The treaties to which she refers were signed by Ojibwe tribal members in the mid-1800s and ceded Indigenous land to the U.S. government, but said tribal members would still have the right to hunt, fish, grow wild rice and gather on the ceded lands. Treaties in 1842, 1854 and 1855 are especially important in the area, according to Stop Line 3 .
Indigenous sovereignty is one of many angles used to fight charges, says Preston, but primarily applies to Indigenous people engaging in demonstrations in a peaceful, spiritual way, like Peltier. Others engaged with protests in other ways, like entering the Enbridge construction site and chaining themselves to construction equipment. Those are actions that likely cannot be defended under treaty rights.
Preston believes many charges against demonstrators are too severe. Those who chained themselves to construction equipment are often charged with felony theft. Others who demonstrated on Enbridge construction sites face gross misdemeanor charges for trespassing on a critical public service facility, utility or pipeline, which Preston says should be reserved for active pipelines and utilities, not the construction site.
So far, attorneys have not been successful in getting critical infrastructure trespassing charges dismissed with this argument.
“There will probably be some appellate level arguments of trying to get to the bottom of when a piece of pipe becomes a pipeline,” he said.
For now, Line 3 defendants have little choice but to face the legal system and hope for charges to get dropped, but in the meantime, other organizations support those legal battles. Preston’s clients do not pay for his services; instead, he gets financial assistance from the Center for Protest Law and Litigation. The Line 3 Legal Defense Fund supports defendants directly with financial support for case-related expenses.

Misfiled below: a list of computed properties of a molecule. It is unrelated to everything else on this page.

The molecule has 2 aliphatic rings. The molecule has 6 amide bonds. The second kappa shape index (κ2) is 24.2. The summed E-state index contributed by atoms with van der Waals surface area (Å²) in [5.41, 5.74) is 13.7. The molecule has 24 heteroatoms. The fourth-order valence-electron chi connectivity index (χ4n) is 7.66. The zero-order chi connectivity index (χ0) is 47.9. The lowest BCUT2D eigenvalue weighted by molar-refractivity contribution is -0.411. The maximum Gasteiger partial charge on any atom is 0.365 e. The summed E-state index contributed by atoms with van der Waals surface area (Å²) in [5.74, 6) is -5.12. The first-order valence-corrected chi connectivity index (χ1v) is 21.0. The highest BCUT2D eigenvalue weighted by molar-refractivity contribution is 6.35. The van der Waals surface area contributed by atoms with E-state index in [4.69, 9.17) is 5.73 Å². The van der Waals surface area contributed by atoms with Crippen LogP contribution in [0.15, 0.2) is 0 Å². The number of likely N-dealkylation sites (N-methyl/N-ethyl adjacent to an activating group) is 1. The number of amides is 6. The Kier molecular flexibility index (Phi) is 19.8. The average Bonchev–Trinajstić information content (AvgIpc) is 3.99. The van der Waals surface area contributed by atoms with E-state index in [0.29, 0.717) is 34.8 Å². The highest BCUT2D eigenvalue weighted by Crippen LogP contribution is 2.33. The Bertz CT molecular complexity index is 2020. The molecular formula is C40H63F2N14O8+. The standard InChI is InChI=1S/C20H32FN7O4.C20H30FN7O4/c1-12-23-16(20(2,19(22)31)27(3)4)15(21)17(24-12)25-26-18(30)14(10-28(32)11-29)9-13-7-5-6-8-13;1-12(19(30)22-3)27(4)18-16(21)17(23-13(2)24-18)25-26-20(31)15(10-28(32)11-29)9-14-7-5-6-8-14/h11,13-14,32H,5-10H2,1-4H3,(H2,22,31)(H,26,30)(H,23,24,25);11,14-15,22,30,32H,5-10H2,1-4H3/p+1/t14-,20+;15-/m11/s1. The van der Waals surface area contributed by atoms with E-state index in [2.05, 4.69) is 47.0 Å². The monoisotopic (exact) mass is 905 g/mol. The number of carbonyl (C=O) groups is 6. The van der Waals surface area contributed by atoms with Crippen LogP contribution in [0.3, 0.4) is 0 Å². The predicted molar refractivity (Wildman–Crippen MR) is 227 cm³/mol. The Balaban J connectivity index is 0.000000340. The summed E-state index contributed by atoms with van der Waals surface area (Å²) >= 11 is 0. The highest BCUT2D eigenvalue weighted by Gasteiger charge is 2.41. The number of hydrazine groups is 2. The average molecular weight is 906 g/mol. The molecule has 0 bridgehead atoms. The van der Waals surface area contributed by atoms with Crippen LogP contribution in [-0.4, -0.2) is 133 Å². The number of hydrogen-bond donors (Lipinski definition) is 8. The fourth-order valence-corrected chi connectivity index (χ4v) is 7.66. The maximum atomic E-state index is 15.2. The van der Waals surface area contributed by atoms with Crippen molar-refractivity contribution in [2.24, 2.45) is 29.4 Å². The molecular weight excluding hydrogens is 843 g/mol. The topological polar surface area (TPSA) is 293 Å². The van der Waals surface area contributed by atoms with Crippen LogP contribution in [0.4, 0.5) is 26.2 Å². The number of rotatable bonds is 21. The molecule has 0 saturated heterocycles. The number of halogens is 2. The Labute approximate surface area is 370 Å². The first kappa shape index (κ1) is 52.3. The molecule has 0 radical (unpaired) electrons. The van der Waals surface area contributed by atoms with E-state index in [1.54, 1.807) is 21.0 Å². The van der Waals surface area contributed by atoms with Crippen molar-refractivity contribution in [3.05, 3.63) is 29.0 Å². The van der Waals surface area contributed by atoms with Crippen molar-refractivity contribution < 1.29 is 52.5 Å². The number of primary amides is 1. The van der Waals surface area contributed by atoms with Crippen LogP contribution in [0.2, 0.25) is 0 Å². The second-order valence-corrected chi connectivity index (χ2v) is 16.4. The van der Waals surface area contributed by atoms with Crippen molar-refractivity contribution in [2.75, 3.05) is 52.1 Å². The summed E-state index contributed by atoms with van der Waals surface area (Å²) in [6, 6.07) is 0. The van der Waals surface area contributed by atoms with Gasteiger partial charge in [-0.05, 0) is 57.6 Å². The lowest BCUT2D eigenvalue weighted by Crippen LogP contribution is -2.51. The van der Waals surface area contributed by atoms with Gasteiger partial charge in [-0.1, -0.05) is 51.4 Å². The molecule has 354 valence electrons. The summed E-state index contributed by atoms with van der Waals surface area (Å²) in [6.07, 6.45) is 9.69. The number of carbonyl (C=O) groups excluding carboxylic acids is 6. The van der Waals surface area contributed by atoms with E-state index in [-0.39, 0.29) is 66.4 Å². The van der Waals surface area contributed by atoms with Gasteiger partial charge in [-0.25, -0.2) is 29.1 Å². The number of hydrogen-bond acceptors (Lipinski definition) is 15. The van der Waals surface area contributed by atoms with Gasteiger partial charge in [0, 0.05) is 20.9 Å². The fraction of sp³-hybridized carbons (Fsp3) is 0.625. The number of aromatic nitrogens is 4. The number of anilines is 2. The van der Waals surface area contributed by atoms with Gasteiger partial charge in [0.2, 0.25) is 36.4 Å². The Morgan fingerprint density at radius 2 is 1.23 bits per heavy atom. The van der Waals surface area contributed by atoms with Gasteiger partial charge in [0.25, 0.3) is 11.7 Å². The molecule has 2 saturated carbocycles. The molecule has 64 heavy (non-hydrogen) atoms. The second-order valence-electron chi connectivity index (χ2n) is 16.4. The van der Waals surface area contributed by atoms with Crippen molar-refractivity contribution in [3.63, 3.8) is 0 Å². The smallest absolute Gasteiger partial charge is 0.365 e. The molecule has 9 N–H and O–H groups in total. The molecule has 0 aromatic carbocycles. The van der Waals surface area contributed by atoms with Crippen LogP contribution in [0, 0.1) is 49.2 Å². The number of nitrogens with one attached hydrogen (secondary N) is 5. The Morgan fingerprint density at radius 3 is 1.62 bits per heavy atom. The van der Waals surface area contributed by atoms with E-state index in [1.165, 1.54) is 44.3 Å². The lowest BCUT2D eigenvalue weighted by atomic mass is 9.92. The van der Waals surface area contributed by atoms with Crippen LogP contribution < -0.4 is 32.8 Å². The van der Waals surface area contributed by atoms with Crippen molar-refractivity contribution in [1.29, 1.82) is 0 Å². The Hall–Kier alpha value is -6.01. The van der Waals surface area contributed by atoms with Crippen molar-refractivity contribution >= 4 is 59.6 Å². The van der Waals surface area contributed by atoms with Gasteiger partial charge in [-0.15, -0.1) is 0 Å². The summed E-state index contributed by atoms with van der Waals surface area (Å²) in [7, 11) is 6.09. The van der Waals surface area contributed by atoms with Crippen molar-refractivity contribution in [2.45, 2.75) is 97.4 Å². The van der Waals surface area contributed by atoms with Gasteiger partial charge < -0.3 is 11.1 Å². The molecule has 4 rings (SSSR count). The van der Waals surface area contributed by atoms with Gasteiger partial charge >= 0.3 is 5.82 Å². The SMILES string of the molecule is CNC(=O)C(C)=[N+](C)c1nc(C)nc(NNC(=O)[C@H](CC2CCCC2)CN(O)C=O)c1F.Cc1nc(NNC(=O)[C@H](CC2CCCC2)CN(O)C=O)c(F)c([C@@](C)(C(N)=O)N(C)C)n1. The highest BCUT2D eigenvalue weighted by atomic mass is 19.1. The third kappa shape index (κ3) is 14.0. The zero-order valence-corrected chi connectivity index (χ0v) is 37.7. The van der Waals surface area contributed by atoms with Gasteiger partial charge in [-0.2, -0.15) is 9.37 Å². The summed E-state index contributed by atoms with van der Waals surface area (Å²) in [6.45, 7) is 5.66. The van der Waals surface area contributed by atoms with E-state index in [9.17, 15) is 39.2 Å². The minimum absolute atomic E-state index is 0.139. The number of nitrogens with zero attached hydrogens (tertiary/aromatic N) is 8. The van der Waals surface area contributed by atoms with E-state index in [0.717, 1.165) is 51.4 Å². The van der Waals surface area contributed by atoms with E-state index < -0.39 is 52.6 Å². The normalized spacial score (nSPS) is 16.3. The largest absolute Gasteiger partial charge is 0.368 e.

Despite her arrest and legal battle, Peltier has no regrets about protesting Line 3.
“You think of not only all the people who live in Minnesota, but who travel to Minnesota to vacation, to fish, to swim in the lakes and rivers,” she said. “They’re not going to be able to do that if the water is poisoned, so I have no regrets. I was taking a stand for everybody’s fresh water.”
And she does not plan to stop anytime soon.
“Even though the oil is still flowing, the fight still continues. We can still stop the flow of oil,” she said.
Peltier says there are plans in the works to fight against Line 3 as the weather warms up, but she does not know if the movement will be as strong as last summer.
“It’s always something that’s unpredictable,” she said. “I started right away in November of 2020 and I’ve been full time in this fight ever since. Even back then going to the events and stuff, I didn’t expect it to be as big as it was.”
She hopes the fight continues, but acknowledges the future may bring a new focus for those in the movement.
“We do have a lot of water protectors who are facing charges and we do have different battles,” she said. “We have the Line 5 battle that’s happening in Wisconsin.”
“Water protectors are protectors, not really protesters, because everyone needs water to survive, to live,” she said. “That’s exactly what we were trying to do — protect the water in a peaceful way, in a good way.”